The focus is on tribunals right now, both in terms of cases due to be heard this year and because the government’s review of the introduction of fees is finally out. While the fees look set to stay, lawyers advise employers to make sure their procedures are not exposing them to claims in the future.
Cases to watch
A number of cases due to be heard this year have significance for employers.
Uber v Aslam, last heard in November, will be heard again in the Employment Appeal Tribunal. The first tribunal decided the drivers were workers, rather than self-employed, and entitled to working time and national minimum wage rights.
Lock v British Gas, on whether holiday pay should include sales commission, is due to be heard in the Supreme Court. If the court finds it is part of ‘normal’ pay, the case will go back to the original tribunal to determine the correct reference period for the calculation.
Chesterton Global v Nurmohamed is a whistleblowing case on whether a disclosure relating to the sales commission of a 100 managers satisfied the ‘public interest’ test in legislation. It is being heard in the Court of Appeal on 8 June.
Achibita v G4S and Bougnaoui v Micropole, are two cases on banning the wearing of Islamic headscarves at work, in which Advocates General of the Court of Justice of the European Union (CJEU) gave conflicting opinions on whether this is lawful. The CJEU heard the cases in March last year, and its ruling is pending.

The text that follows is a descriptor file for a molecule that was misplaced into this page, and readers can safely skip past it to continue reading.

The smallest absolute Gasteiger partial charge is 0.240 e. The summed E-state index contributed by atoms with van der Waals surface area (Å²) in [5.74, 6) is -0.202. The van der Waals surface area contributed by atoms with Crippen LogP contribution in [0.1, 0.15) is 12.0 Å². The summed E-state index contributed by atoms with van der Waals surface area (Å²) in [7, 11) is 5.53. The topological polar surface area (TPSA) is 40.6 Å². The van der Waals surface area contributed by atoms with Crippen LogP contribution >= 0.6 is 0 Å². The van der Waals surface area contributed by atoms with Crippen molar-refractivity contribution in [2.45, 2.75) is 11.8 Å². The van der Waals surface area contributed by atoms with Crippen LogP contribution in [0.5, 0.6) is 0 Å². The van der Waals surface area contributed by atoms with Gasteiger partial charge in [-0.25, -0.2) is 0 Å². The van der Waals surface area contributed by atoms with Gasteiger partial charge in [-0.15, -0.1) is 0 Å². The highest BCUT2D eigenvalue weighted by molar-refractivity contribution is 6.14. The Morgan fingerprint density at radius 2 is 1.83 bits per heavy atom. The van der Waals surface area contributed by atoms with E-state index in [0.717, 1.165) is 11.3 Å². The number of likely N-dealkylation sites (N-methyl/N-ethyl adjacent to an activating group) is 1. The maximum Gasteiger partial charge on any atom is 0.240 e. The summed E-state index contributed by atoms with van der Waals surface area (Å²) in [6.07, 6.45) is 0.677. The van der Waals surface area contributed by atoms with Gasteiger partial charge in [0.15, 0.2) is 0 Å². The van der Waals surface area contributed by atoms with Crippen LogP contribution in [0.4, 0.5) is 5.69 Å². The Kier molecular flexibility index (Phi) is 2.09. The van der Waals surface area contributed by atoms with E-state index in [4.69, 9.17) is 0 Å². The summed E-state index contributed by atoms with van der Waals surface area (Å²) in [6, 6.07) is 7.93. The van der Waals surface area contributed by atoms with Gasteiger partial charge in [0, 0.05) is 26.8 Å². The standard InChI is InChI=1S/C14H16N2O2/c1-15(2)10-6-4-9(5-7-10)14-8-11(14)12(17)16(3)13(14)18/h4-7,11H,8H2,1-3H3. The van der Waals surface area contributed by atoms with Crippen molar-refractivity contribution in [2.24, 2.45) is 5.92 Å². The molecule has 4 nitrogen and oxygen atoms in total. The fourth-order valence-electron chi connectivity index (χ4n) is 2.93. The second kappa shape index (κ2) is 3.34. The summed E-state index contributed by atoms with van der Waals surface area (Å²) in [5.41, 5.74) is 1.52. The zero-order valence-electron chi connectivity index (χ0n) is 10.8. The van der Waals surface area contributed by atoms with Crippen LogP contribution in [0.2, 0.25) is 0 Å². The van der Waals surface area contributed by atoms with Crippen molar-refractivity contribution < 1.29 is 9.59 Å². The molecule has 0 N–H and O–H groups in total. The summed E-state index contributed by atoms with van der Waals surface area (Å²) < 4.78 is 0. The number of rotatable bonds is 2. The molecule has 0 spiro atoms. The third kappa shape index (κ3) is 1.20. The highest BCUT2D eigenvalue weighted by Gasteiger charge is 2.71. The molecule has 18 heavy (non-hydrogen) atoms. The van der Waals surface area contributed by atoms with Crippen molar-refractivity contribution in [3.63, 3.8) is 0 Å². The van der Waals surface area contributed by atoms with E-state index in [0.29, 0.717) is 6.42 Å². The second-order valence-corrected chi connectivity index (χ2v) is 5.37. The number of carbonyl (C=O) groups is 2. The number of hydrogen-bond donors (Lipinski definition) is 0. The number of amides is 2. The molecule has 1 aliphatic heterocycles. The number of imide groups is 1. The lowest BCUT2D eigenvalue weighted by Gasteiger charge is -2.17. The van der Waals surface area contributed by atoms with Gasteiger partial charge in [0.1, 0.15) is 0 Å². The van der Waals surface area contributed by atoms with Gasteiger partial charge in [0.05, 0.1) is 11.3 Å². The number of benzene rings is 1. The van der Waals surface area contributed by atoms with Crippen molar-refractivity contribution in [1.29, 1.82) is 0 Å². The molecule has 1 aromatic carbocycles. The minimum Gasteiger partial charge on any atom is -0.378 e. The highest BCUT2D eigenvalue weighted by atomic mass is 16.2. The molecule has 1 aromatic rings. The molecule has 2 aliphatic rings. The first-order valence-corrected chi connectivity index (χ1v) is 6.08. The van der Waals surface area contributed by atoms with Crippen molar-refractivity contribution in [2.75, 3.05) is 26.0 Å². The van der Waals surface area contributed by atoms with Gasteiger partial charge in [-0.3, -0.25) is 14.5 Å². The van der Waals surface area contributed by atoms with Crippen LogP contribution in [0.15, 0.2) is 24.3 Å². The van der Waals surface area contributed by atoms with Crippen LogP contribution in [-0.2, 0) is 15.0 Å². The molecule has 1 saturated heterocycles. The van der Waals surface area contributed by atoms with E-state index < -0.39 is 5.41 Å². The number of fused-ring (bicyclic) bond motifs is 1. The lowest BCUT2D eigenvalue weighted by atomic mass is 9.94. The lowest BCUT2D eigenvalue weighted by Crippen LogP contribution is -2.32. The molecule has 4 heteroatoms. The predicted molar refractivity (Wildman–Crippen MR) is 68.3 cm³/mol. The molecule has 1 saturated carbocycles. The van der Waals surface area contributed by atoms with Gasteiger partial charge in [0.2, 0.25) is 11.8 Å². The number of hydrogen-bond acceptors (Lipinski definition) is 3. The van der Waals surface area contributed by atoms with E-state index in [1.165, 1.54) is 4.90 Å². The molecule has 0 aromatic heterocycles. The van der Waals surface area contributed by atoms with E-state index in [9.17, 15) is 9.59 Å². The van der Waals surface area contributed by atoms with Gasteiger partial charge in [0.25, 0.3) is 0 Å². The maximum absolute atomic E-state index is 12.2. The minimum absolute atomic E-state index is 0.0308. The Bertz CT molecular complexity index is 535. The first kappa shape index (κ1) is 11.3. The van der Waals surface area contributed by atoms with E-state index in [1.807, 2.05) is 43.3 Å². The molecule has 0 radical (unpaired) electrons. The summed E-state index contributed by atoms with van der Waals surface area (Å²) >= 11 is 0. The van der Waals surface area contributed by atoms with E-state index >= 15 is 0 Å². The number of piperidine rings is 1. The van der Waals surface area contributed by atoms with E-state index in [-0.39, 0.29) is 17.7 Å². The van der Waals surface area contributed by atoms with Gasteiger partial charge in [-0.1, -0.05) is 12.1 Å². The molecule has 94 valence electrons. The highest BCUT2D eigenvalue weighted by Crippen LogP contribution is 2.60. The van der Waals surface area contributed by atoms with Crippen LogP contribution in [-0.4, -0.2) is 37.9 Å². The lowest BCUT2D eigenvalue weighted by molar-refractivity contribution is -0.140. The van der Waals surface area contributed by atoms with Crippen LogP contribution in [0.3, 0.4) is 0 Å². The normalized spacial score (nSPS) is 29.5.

Walker v Innospec, a case on whether a civil partner is entitled to a late partner’s pension benefit, is due to be heard in the Supreme Court on 8 March.
The Court of Appeal has decided in the case Adesokan v Sainsbury's Supermarkets that a regional manager’s negligence amounted to gross misconduct, justifying his dismissal without notice, although he had 26 years’ service with a clean disciplinary record.
The claimant was in a senior position and the failure related to a very serious breach of an important procedure. In this context, the inaction amounted to gross negligence and the company was entitled to terminate the employment summarily.
In Dewhurst v City Sprint, an employment tribunal decided that a cycle courier, classed as self-employed, was actually a worker when carrying out her duties, and entitled to paid holiday.
The Ministry of Justice has finally published its review of tribunal fees and issued a consultation on proposals for reform. While it is satisfied the fees are achieving its aims of transferring tribunal costs from taxpayers to users and encouraging Acas conciliation, it concedes there are “issues of concern” and that some adjustments are needed to “alleviate the effect that fees have had in discouraging ET claims generally, including workplace discrimination disputes.”
Proposals for reform include:
- raising the gross monthly income threshold for fee remission from £1,085 to £1,250 (broadly at the level of those working full-time on the National Living Wage)
- not charging fees for proceedings related to claims on the National Insurance Fund (typically redundancy payments from insolvent employers).
The capital threshold for fees remission would remain at £3,000 (the claimant’s main dwelling, any pension lump sums and court settlements are not counted for these purposes).
The trade union challenge to the introduction of fees is due to be heard again on 27 March. The consultation closes on 14 March 2017.